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Marley Movie

Marley Movie

Marley Movie

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Kevin McDonald has done a fine job of celebrating Marley's legacy on the big screen.

Marley MovieKevin McDonald’s feature-length Bob Marley bio-pic has a lot going for it. A sensitively rendered exploration of the life and work of Jamaica’s most famous son, it presents the public with a lot of different viewpoints of the man, mostly rendered through first-hand interviews conducted with those that knew him best. There is some appealing archive footage as well (though some ancient material suffers from poor visual and audio quality, having degraded over time), and there are excellently executed visuals, some shot from above, which remind just how beautiful—and dangerous—much of Jamaica actually is. Though a few errors and questionable assertions form niggling annoyances, it is a fine film overall that is basically required viewing for Marley fans and anyone interested in Jamaican music and culture.

The film begins at ‘the door of no return’ in the West African slave fort from which countless souls were shipped across the Atlantic, the ancestors of Marley’s mother’s side of the family among them. Soon we are flying over Jamaica’s incredibly dense tropical wilderness, landing in Nine Miles, St Ann, to check the circumstances of Marley’s birth in 1945; the facts are that his teenaged black mother was made pregnant by a womanising, self-mythologizing white man already in his mid-60s. The film’s first false move comes up here: a supposed cousin of Bob Marley tells us that his father, Norval Marley, was a white man ‘from England’, when he was in fact a mixed-race Jamaican, and surely the on-screen narrative, provided by subtitles, should have corrected this mistake. Next, a nephew of Norval tells us that he fought in some war overseas, but the narration claims there is ‘no evidence to support the assertion’—well, OK, but what else do we actually know about Norval Marley? Not much, apparently, because the film never really tells us anything more about him. We are later introduced to Bob Marley’s half-sister, who met his wife Rita while working at a local dry cleaners; her testimony is fascinating, and says a lot about race and class in Jamaica, but then here comes another clunker: former manager and friend Alan ‘Skill’ Cole suggests that the song ‘Cornerstone’ is about Bob’s rejection by his father’s side of the family, and the song is played to the half-sister, who never heard it before, as a statement of gravity, but anyone familiar with the song will surely know that it is delivered as a boastful ballad to a scorned lover. So some of Marley’s assertions are off the mark, but these are minor quibbles, compared to the many positive aspects.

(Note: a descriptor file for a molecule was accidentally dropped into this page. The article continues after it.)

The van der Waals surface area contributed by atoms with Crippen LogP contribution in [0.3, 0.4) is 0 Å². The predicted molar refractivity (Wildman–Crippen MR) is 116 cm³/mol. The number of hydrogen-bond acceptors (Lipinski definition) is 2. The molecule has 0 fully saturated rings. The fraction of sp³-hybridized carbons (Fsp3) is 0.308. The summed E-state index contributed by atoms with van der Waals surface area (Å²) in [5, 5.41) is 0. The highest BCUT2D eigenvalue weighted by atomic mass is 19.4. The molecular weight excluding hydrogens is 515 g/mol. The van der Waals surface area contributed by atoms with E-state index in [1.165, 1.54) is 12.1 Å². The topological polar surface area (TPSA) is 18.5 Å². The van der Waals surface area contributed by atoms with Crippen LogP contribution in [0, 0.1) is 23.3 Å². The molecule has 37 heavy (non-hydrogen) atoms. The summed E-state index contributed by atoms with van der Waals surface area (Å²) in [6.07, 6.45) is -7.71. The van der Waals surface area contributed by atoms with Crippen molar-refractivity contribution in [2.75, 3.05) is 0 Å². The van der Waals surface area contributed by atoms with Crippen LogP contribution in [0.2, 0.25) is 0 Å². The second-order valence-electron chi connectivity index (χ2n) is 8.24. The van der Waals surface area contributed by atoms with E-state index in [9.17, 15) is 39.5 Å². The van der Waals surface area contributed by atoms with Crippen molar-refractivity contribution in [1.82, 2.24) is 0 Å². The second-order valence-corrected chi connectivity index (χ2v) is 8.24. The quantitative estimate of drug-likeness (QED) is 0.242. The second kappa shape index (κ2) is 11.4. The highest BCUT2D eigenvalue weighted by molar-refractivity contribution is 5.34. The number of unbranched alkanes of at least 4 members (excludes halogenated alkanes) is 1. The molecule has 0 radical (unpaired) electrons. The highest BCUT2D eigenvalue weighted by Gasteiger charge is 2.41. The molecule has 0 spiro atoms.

The meat of the film is served up in fantastic quotes from Bunny Wailer, Rita Marley, and art director Neville Garrick, with other fascinating cameos by producer/manager Danny Sims, bassist Aston ‘Family Man’ Barrett, singer Marcia Griffiths, guitarist Junior Marvin, singer Dudley Sibley and Lloyd ‘Bread’ McDonald of the Wailing Souls. The sections of archive interview material with Bob Marley are also well chosen, as is the brief moment when Peter Tosh describes why he left the Wailers. Live footage reminds how brilliant the Wailers always were on stage (and how lacking most contemporary artists are today). The film generally does a good job of showing Marley’s slow rise to fame, and the terrible responsibilities that came with it, such as the attempt on Marley’s life in 1976 that forced him into a long exile, and the chaos of his live appearances before heads of state in Zimbabwe and Gabon. His commitment to Rastafari is touched upon, but not made a central focus.

One of the things I really appreciated about the film were the portions with Marley’s son Ziggy and daughter Cedella, who both mention some aspects of his deficient parenting. Cedella speaks disparagingly of his infidelities, and both say his competitiveness extended even to his relations with his kids. It points to certain failings of this incomparable icon, which help to remind that he was human, after all, despite his extraordinary qualities.

Throughout it all, we get the sense that Marley was always aware of the bigger picture, and saw his music as a vehicle to better mankind, rather than a spaceship for an ego trip. Chris Blackwell comes across as well-meaning and committed to getting Marley and the Wailers to the widest possible audience, though his assertion that Marley would probably still be alive today had he not ‘forgotten’ to insist that Marley obtain regular medical check-ups following the initial surgery to his cancerous toe, seems mightily strange when pondered in retrospect (though I do not doubt the veracity of his statement). The death and funeral of Marley are handled sensitively, and I liked that the film ended with images of children in different parts of the world singing the songs of Marley, as it reminds how his music has struck something of a universal chord.

Considering that the film draws together entities that are not necessarily on speaking terms, and since several high-calibre directors, including Martin Scorcese and Jonathan Demme, bailed out years ago, Kevin McDonald has done a fine job of celebrating Marley’s legacy on the big screen. It may not be perfect, but you are guaranteed to feel good when you are exiting the cinema, and you will certainly learn more about the life and times of Bob Marley during the two and a half hours of the film’s duration.

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